Following the recommendations of the Next Generation Assessment Task Force the Wisconsin Department of Public Instruction has begun work toward a new balanced assessment system. Wisconsin is a governing state within the multi-state Smarter Balanced Assessment Consortium, formed in response to the Race to the Top assessment grant competition to develop an innovative assessment system aligned to the Common Core State Standards. The new assessment system mirrors the recommendations of Wisconsin’s Next Generation Assessment Task Force. As the consortium’s fiscal agent, the State of Washington hosts a Smarter Balanced Assessment Consortium webpage where you can access information on the consortium’s assessment plans.
Wisconsin is also participating in a consortium comprised of 13 states, called the Dynamic Learning Maps (DLM) Consortium. Funded by a four-year IDEA grant, the DLM consortium is tasked with creating an online adaptive system similar to SBAC. This system will help guide the instruction and assessment for students with significant cognitive disabilities and is intended to replace the Wisconsin Alternate Assessment for Students with Disabilities (WAA-SwD). More information about this grant can be found at: http://dynamiclearningmaps.org/.
For more information on implementing the Common Core in Wisconsin―and how this system will impact district curriculum, instruction, and assessment―please visit: http://standards.dpi.wi.gov/stn_ccss. You can also access further information on Smarter Balanced by visiting our Smarter Balanced Assessment System webpage.
Wisconsin Student Assessment System
One way that students demonstrate their progress toward achieving the academic standards in English language arts, mathematics, science, and social studies is through participation in the Wisconsin Student Assessment System (WSAS). At present the WSAS consists of both the Wisconsin Knowledge and Concepts Examination (WKCE) and the Wisconsin Alternate Assessment for Students with Disabilities (WAA-SwD).
Beginning in the 2005-06 school year, the federal No Child Left Behind Act required all states to test all students in reading and mathematics in grades 3 through 8 and once in high school (grade 10 under s.118.30, Wis. Stats.). These tests are referred to as the Wisconsin Knowledge and Concepts Examinations (WKCE) and the WKCE reading and mathematics tests were revised in Fall 2005. Student performance on these assessments is reported in proficiency categories and used to determine the adequate progress of students at the school, district and state levels. The WAA-SwD is intended for students with significant cognitive disabilities if the Individualized Education Program (IEP) team determines that the students are unable to participate in the WKCE even with accommodations.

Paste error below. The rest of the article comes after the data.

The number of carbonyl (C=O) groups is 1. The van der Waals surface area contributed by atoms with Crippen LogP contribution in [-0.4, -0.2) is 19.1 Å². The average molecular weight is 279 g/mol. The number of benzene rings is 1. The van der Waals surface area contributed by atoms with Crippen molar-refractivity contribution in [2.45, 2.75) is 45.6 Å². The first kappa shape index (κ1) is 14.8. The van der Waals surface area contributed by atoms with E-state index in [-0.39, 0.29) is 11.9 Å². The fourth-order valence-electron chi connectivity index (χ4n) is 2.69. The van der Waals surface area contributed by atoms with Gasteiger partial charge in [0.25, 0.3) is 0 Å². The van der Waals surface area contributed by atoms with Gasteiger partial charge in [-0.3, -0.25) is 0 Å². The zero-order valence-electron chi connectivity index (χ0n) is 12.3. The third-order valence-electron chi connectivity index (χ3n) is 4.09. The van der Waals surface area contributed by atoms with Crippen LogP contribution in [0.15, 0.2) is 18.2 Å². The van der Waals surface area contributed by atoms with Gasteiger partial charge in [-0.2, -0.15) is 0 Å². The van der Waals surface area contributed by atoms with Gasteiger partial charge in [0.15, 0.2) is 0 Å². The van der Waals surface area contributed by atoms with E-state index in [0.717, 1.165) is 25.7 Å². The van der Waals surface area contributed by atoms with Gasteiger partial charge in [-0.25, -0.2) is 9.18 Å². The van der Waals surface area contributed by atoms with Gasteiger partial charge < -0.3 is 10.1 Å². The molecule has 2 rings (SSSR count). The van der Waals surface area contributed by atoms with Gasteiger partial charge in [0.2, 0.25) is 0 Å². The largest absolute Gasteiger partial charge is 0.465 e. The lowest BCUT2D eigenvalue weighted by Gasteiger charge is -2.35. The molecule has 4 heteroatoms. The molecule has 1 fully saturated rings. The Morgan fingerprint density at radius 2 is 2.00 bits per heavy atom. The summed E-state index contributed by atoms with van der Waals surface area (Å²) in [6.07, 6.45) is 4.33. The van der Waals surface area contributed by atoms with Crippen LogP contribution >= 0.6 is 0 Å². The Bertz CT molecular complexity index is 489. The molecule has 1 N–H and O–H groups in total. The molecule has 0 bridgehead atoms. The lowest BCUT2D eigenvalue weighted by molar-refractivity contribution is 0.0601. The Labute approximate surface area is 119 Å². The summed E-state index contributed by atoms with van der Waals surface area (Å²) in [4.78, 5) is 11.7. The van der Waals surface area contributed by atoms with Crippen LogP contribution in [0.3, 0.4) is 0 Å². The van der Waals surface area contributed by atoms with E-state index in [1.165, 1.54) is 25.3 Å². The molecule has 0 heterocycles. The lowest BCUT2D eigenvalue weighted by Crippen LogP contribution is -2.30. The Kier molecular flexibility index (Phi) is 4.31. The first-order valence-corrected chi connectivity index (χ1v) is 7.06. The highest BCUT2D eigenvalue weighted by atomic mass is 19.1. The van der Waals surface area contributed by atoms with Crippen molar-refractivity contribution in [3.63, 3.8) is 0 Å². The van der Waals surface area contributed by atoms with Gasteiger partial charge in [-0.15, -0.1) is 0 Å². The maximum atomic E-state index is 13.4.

Wisconsin Knowledge and Concepts Examination (WKCE)
The Wisconsin Knowledge and Concepts Examination (WKCE) is customized to measure the Wisconsin Model Academic Standards (WMAS) and is developed and designed by the Department of Public Instruction and Wisconsin educators in conjunction with CTB/McGraw-Hill. This standardized test is composed of items specifically designed for Wisconsin and a few commercially developed questions used in schools across the country. Students in grades 3, 5, 6, and 7 take tests in Reading and Mathematics. Students in grades 4, 8, and 10 take tests in Reading, Mathematics, Science, Language Arts, Writing, and Social Studies. WKCE is administered to all the students enrolled in Wisconsin public schools during the fall of each school year. More information is available on the WKCE web page.
Wisconsin Alternate Assessment for Students with Disabilities (WAA-SwD)
The Wisconsin Alternate Assessment for Students with Disabilities (WAA-SwD) is administered to any student with significant cognitive disabilities when the Individualized Education Program (IEP) team determines that the student is unable to participate in the Wisconsin Knowledge and Concepts Examination (WKCE), even with accommodations. The WAA-SwD is administered to students in grades 3 through 8 and 10 in reading and mathematics, and grades 4, 8 and 10 in science. The reading, mathematics and science WAA-SwD test forms and administration guidelines were initially developed for the 2007-08 administration and the assessment is now scheduled to be administered in the fall of each school year. More information is available on the WAA-SwD web page.
ACCESS for ELLs®
ACCESS for ELLs® stands for Assessing Comprehension and Communication in English State-to-State for English Language Learners and is designed to measure English language proficiency. It is a large-scale test that addresses the World-Class Instructional Design and Assessment (WIDA) Consortium’s English Language Proficiency Standards that form the core of Wisconsin’s approach to instructing and testing English language learners. More information is available on the ACCESS web page.
National Assessment of Educational Progress (NAEP)
The National Assessment of Educational Progress (NAEP), also known as the Nation's Report Card, is the only nationally representative and continuing assessment of what America’s students know and can do in school. Since 1969, NAEP has provided valuable information on student achievement to policymakers, educators, and the general public. The National Center for Education Statistics in the U.S. Department of Education, is responsible by law for carrying out the NAEP project. The National Assessment Governing Board (NAGB), appointed by the Secretary of Education but independent of the Department, sets policy for NAEP and is responsible for developing the frameworks and test specifications that serve as the blueprint for the assessments. More information is available on the NAEP web page.